In this short guide we'll go through the steps required for getting started with the popular cryptocurrency Litecoin (LTC): how to obtain it, store it, and send it.
Litecoin is an early clone (or fork) of Bitcoin. Charlie Lee, the author of Litecoin, was a Google engineer and until recently a programmer for Coinbase. He created Litecoin in 2011 when he decided to look “under the hood” of Bitcoin and learn what the blockchain is all about. He realized that it was quite easy to make something better than Bitcoin offers even today, and thus decided to reduce the time required to mine a block from 10 minutes to 2.5 minutes, and increased the theoretical maximum supply of LTC to 84 million (from Bitcoin's theoretical maximum of 21 million).
The mining algorithm was also changed to one which requires more RAM. Until recently, this made it harder to mine on ASIC machines – computers designed to perform just this one function very well, thus giving an unfair advantage to all who can obtain them.
When Coinbase added Litecoin as an entry currency to its offers, LTC's popularity exploded, turning it into a viable long term threat to both Bitcoin and Bitcoin Cash.
How to get Litecoin?
Bitfalls: Contact us if you'd like to buy some. No verification is needed, and transaction size has no upper limit (within reason). We accept direct bank transfer in EUR or USD, or direct payments to our HRK account, or even PayPal (starting at a maximum of $100 per day). After the purchase, we send the receipt, and the LTC will arrive straight to the address you provided when accepting the trade. We never hold your money, unless there's some technical difficulties or when you buy our portfolio management service.
Coinbase – one of the first and oldest of cryptocurrency exchanges, currently supports purchasing BTC, Eth and LTC directly with your credit or debit card. Requires a quite rigorous KYC and verification process. Has relatively high fees but the best user experience – easiest to use. After buying LTC on Coinbase, store it somewhere safe (see below).
Bitstamp is similar to Coinbase, but supports more deposit methods and more currencies. Their fees can also be rather expensive. Bitstamp is easy to use and it's easy and cheap to withdraw from the platform to one's own address. They also have a strict verification process.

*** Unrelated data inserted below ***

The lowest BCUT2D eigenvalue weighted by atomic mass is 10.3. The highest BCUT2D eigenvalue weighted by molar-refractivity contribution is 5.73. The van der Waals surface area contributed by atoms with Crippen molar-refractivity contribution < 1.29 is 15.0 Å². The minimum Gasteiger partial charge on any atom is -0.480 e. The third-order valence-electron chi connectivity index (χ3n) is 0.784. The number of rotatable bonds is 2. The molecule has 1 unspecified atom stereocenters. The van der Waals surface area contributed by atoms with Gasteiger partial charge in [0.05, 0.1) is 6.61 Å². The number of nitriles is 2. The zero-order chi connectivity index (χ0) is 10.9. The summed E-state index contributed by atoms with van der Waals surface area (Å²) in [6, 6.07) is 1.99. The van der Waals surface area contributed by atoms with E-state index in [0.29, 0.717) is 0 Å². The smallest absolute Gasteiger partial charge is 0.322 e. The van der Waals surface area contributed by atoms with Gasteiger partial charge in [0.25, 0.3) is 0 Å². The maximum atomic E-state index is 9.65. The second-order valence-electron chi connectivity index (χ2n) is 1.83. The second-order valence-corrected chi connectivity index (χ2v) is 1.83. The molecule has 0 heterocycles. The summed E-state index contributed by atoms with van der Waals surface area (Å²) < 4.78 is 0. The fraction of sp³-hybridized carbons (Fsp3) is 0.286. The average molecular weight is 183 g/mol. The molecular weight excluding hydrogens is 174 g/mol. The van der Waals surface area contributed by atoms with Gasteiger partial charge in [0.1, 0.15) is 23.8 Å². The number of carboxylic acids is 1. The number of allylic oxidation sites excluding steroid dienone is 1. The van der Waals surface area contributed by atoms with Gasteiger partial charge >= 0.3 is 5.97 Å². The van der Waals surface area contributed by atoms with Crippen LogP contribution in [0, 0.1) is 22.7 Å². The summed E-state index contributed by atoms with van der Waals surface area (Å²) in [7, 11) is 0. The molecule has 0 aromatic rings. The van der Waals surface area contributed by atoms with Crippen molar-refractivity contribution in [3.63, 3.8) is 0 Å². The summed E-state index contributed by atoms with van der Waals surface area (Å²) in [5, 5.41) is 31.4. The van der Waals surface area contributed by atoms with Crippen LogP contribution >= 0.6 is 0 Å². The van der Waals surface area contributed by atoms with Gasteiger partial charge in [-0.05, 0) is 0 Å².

Any other exchange. Most exchanges don't support entering the market with LTC and will instead need you to enter by buying Eth or BTC. This entry crypto is then sent to an exchange like Bittrex, Bitstamp, Binance, etc. where you can further trade it for LTC.
After getting some LTC, it's important to safely store it. Remember: a cryptocurrency you keep in your exchange is never safe. It's only secure if the private key of your wallet is in your possession and your possession alone.
There are several ways to safely store Litecoin.
As described in this post, a paper wallet is actually a really good option. Generate an address on one of the secure sites like https://liteaddress.org, print your “wallet” and hide it. The public part of the address (marked by the green SHARE word) can be used in public. That part is used when you want to check balance or send money TO the wallet.
Send your LTC from an exchange TO this green / left code. If you bought some from us, this part will be handled for you – just send us the left code with your order (the part starting with LczA…).
After having sent it to this address, your LTC is as safe as the red part of the paper wallet is – keep that code secret, and your LTC is safe. After printing, wipe the file from your computer if you saved it somewhere.
The safest option is definitely a hardware wallet. We definitely recommend reading the article to learn about the advantages it offers.
Here's how to set the Ledger Nano S up to receive Litecoin.
If you haven't done so already, activate your Nano S by connecting it to the computer via the USB port. If this is the first time it was plugged in, it'll spit out 24 words which you must write onto the paper that comes with the Ledger and store them safely. This is your Recovery Phrase, and is used to restore funds if you lose your Ledger or it gets stolen.
After having set it up with a PIN, the Litecoin app needs to be installed onto the device. Download the official App Manager which will let you update the device and install new wallets. Connect the Ledger to the computer, enter the PIN, run the Ledger Manager app you installed, and install the Litecoin app from the list. If offered, update the device's firmware, too.